By Kevin Boneske
BROWN COUNTY – Republican state lawmakers who represent portions of Brown County have urged Gov. Tony Evers to use some American Rescue Plan Act (ARPA) funds to hire additional staff in the State Public Defender (SPD) office to help expedite the backlog of circuit court cases for defendants unable to afford their own attorneys.
In a letter they sent this month to Evers, the GOP lawmakers said case backlog increased during the COVID-19 pandemic.
“Meanwhile, not enough cases have been resolved to be able to alleviate the current backlog,” the letter said. “Brown County has served as an epicenter to this court crisis. By utilizing ARPA funds to address the impact of COVID-19 on cases pending in the court system, the SPD could provide the necessary relief through the use of limited-term employees over the next 18-24 months to alleviate this current, yet temporary backlog.”
State Rep. Shae Sortwell authored the letter and was joined by Reps. Joel Kitchens, John Macco, Jim Steineke, Dave Steffen and Elijah Behnke and Sens. Andre Jacque, Robert Cowles and Eric Wimberger.
Sortwell said it would be appropriate to use ARPA funds to hire additional SPD staff because the backlog – postponing hearings, trials, etc. – grew as a result of the pandemic.
“Not only do we need to help our public defenders reduce this backlog of cases, but we also need to maintain Wisconsinites’ constitutional right to a speedy trial,” he said. “I hope the governor concurs and offers the assistance these people need.”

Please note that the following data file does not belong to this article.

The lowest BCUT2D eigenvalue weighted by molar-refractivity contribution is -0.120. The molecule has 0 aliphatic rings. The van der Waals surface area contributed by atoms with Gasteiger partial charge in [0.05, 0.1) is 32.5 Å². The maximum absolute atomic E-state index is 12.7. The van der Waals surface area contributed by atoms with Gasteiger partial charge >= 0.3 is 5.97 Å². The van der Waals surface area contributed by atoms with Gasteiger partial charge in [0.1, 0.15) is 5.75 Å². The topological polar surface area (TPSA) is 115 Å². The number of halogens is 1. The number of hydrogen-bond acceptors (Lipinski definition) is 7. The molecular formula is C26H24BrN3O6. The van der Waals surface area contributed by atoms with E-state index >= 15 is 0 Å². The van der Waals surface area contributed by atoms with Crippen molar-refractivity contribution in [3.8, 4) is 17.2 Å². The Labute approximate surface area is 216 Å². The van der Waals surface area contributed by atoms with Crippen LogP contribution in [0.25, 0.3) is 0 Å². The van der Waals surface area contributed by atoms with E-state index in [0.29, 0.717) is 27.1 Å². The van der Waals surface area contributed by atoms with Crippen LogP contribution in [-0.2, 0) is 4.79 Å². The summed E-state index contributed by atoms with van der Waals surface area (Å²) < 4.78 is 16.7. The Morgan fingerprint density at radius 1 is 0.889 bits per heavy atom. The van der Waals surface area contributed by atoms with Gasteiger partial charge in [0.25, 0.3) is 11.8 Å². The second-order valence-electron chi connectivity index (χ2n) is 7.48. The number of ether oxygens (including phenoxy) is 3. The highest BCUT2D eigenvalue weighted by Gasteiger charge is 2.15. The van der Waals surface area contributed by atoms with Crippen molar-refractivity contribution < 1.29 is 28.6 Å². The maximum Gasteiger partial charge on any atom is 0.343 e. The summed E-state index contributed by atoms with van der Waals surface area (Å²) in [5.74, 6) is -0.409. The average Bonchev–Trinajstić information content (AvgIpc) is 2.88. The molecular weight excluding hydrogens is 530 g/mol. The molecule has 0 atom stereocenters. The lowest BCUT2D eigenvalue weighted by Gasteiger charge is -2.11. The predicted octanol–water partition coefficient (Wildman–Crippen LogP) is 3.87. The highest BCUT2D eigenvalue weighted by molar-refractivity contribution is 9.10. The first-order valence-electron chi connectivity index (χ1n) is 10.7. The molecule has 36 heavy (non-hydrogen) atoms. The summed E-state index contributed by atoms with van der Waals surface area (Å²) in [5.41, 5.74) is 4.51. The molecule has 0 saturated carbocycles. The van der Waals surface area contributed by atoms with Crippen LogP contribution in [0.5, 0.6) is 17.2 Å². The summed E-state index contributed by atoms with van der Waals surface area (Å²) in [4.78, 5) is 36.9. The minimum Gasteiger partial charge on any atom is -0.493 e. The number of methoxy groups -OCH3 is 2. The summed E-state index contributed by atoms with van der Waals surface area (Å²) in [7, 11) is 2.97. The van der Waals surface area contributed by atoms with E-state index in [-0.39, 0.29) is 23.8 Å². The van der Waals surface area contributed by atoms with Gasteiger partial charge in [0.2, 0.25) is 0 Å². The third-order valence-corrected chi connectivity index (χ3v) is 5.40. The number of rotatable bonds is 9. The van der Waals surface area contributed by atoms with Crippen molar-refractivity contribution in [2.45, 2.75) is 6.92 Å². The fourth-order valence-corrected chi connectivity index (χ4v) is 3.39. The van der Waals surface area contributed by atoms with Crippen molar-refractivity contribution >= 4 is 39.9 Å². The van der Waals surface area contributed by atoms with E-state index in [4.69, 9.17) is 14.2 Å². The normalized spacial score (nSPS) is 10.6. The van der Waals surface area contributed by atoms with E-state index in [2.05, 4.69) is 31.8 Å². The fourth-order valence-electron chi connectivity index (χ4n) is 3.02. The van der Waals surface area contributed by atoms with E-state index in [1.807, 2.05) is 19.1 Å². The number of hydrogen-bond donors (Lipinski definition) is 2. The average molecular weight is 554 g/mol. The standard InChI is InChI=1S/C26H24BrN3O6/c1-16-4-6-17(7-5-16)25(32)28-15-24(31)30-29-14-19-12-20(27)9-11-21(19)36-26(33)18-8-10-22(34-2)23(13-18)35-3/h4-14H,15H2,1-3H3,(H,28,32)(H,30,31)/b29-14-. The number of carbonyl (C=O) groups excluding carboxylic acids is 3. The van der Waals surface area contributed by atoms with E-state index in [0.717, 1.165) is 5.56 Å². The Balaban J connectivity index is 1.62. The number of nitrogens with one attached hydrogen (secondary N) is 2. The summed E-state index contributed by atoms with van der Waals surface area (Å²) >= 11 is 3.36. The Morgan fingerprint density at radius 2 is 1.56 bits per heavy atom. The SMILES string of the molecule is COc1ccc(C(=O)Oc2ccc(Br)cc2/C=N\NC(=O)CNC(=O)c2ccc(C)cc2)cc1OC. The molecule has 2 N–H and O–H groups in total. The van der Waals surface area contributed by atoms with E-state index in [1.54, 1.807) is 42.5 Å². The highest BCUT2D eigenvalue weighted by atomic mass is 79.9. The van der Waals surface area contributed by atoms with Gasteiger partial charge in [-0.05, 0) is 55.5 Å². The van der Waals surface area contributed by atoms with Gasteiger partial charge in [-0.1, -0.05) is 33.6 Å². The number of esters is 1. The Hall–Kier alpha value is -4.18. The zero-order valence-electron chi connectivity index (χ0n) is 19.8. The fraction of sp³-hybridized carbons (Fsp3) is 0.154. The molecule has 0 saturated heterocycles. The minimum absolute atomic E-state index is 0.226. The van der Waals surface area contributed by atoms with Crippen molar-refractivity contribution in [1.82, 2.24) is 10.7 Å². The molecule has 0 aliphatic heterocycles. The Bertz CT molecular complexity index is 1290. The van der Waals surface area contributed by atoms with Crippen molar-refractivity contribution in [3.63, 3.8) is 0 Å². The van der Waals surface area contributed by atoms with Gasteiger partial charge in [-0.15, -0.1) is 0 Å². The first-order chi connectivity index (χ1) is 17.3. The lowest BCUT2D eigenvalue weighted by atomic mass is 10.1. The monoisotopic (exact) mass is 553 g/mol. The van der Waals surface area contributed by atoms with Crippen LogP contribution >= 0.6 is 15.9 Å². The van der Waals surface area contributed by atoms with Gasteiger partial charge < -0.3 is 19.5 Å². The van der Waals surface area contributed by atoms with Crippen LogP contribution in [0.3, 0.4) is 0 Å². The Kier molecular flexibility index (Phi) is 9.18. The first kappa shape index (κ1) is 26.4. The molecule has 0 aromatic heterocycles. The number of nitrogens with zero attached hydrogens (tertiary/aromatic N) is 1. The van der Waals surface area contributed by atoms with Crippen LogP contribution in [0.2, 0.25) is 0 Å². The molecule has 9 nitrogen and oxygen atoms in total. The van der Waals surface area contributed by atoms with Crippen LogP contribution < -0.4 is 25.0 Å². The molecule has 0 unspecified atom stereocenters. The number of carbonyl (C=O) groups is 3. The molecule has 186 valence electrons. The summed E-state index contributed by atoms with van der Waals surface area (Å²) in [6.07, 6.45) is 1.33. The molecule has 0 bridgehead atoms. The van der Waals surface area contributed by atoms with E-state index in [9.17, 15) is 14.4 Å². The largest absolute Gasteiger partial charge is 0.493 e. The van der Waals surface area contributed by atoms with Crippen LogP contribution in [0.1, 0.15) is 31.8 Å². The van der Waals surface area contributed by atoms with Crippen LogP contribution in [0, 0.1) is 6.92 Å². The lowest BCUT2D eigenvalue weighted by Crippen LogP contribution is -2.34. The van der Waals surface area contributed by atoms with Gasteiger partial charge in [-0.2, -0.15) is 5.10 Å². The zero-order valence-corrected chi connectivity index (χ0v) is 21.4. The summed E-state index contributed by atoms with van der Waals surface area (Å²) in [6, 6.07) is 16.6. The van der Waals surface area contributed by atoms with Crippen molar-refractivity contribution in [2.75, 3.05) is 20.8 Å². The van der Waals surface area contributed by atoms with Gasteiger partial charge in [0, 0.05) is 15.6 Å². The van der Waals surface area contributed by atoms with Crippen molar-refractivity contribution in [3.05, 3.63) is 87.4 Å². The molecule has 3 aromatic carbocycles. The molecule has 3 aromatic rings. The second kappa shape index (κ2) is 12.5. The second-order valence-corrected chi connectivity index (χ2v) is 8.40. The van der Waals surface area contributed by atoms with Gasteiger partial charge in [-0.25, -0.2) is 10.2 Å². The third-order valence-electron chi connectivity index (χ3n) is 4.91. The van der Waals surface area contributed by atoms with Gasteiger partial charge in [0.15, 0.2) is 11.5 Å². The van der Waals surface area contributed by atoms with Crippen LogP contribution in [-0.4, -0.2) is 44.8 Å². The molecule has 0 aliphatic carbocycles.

Sortwell said the office of the lone Democratic state lawmaker in the county, Kristina Shelton, was also contacted about the matter, but he said she declined to sign the letter, which he characterized as being non-partisan in nature.
He said the response he got from Shelton’s office was she wanted to “look into the issue more.”
Shelton’s office aide confirmed she decided not to sign the letter, but instead contacted the governor’s office directly regarding the matter.
In Shelton’s letter to the governor, she urged him to “utilize a portion of the federal COVID funds to establish a regional public defender office to help counties, like Brown, who have significant backlogs.”
“This office will allow Brown County to utilize public defenders in the region, along with other counties, as caseloads ebb and flow,” she said.
“Long term, we need to continue to strive for pay parity between public defenders and private attorneys and seriously consider student loan forgiveness for attorneys that work in hard-to-staff areas. Of course, we’d also welcome other solutions or ideas your office might have to address this current crisis.”
Shelton and local Republican state lawmakers were on hand earlier this month when the issue came up during Brown County’s Public Safety Committee meeting.
Committee members heard from representatives of the SPD office about problems with assigning an attorney to someone unable to afford one, such as the county having to pay for an attorney appointed by a circuit court judge.
Committee Chairman Keith Deneys said the committee has been “talking about this for quite some time,” and held a virtual meeting in March with the SPD office.
Deneys said the COVID-19 pandemic is one factor, along with an increase in offenses, in the problem of backlogged cases becoming worse.
“It’s escalating,” he said. “That’s where the concern is.”